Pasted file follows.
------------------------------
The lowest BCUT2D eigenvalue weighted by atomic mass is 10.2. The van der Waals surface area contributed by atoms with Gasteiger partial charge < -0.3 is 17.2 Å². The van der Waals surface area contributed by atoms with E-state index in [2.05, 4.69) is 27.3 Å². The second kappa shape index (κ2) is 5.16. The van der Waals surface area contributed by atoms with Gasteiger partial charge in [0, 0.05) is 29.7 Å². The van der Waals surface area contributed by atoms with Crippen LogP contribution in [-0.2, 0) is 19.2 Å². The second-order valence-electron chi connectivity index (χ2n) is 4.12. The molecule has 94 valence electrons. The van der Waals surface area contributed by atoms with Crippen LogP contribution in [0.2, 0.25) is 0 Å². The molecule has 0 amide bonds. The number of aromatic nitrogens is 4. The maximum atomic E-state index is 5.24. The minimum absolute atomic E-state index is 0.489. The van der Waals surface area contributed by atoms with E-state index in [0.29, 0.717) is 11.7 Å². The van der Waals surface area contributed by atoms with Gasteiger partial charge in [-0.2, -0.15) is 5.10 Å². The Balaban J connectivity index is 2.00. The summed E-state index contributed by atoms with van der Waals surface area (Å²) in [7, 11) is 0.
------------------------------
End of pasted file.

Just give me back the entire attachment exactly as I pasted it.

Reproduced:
The lowest BCUT2D eigenvalue weighted by atomic mass is 10.2. The van der Waals surface area contributed by atoms with Gasteiger partial charge < -0.3 is 17.2 Å². The van der Waals surface area contributed by atoms with E-state index in [2.05, 4.69) is 27.3 Å². The second kappa shape index (κ2) is 5.16. The van der Waals surface area contributed by atoms with Gasteiger partial charge in [0, 0.05) is 29.7 Å². The van der Waals surface area contributed by atoms with Crippen LogP contribution in [-0.2, 0) is 19.2 Å². The second-order valence-electron chi connectivity index (χ2n) is 4.12. The molecule has 94 valence electrons. The van der Waals surface area contributed by atoms with Crippen LogP contribution in [0.2, 0.25) is 0 Å². The molecule has 0 amide bonds. The number of aromatic nitrogens is 4. The maximum atomic E-state index is 5.24. The minimum absolute atomic E-state index is 0.489. The van der Waals surface area contributed by atoms with E-state index in [0.29, 0.717) is 11.7 Å². The van der Waals surface area contributed by atoms with Gasteiger partial charge in [-0.2, -0.15) is 5.10 Å². The Balaban J connectivity index is 2.00. The summed E-state index contributed by atoms with van der Waals surface area (Å²) in [7, 11) is 0.